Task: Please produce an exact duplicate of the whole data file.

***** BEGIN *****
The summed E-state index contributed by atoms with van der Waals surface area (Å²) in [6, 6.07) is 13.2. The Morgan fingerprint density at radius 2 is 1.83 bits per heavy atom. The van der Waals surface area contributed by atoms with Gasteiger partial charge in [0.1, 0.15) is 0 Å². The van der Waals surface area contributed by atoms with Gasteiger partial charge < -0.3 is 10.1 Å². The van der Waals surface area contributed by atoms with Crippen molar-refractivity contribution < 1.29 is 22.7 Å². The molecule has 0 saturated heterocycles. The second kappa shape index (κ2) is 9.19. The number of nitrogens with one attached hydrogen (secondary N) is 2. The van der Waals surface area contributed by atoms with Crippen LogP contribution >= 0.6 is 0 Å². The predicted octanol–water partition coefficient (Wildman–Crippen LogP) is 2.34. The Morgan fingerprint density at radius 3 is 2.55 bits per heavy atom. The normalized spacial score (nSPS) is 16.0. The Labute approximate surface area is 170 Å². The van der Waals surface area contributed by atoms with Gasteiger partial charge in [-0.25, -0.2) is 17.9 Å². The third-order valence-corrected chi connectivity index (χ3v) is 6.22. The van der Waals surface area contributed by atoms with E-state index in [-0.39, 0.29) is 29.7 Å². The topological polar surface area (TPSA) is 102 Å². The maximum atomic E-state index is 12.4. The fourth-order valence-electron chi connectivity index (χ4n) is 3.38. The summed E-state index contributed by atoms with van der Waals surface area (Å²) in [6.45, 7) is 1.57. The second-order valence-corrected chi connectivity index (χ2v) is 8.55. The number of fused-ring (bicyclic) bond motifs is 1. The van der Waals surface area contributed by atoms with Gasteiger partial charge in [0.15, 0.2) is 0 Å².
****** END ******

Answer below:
The summed E-state index contributed by atoms with van der Waals surface area (Å²) in [6, 6.07) is 13.2. The Morgan fingerprint density at radius 2 is 1.83 bits per heavy atom. The van der Waals surface area contributed by atoms with Gasteiger partial charge in [0.1, 0.15) is 0 Å². The van der Waals surface area contributed by atoms with Gasteiger partial charge < -0.3 is 10.1 Å². The van der Waals surface area contributed by atoms with Crippen molar-refractivity contribution < 1.29 is 22.7 Å². The molecule has 0 saturated heterocycles. The second kappa shape index (κ2) is 9.19. The number of nitrogens with one attached hydrogen (secondary N) is 2. The van der Waals surface area contributed by atoms with Crippen LogP contribution >= 0.6 is 0 Å². The predicted octanol–water partition coefficient (Wildman–Crippen LogP) is 2.34. The Morgan fingerprint density at radius 3 is 2.55 bits per heavy atom. The normalized spacial score (nSPS) is 16.0. The Labute approximate surface area is 170 Å². The van der Waals surface area contributed by atoms with Gasteiger partial charge in [-0.25, -0.2) is 17.9 Å². The third-order valence-corrected chi connectivity index (χ3v) is 6.22. The van der Waals surface area contributed by atoms with E-state index in [-0.39, 0.29) is 29.7 Å². The topological polar surface area (TPSA) is 102 Å². The maximum atomic E-state index is 12.4. The fourth-order valence-electron chi connectivity index (χ4n) is 3.38. The summed E-state index contributed by atoms with van der Waals surface area (Å²) in [6.45, 7) is 1.57. The second-order valence-corrected chi connectivity index (χ2v) is 8.55. The number of fused-ring (bicyclic) bond motifs is 1. The van der Waals surface area contributed by atoms with Gasteiger partial charge in [0.15, 0.2) is 0 Å².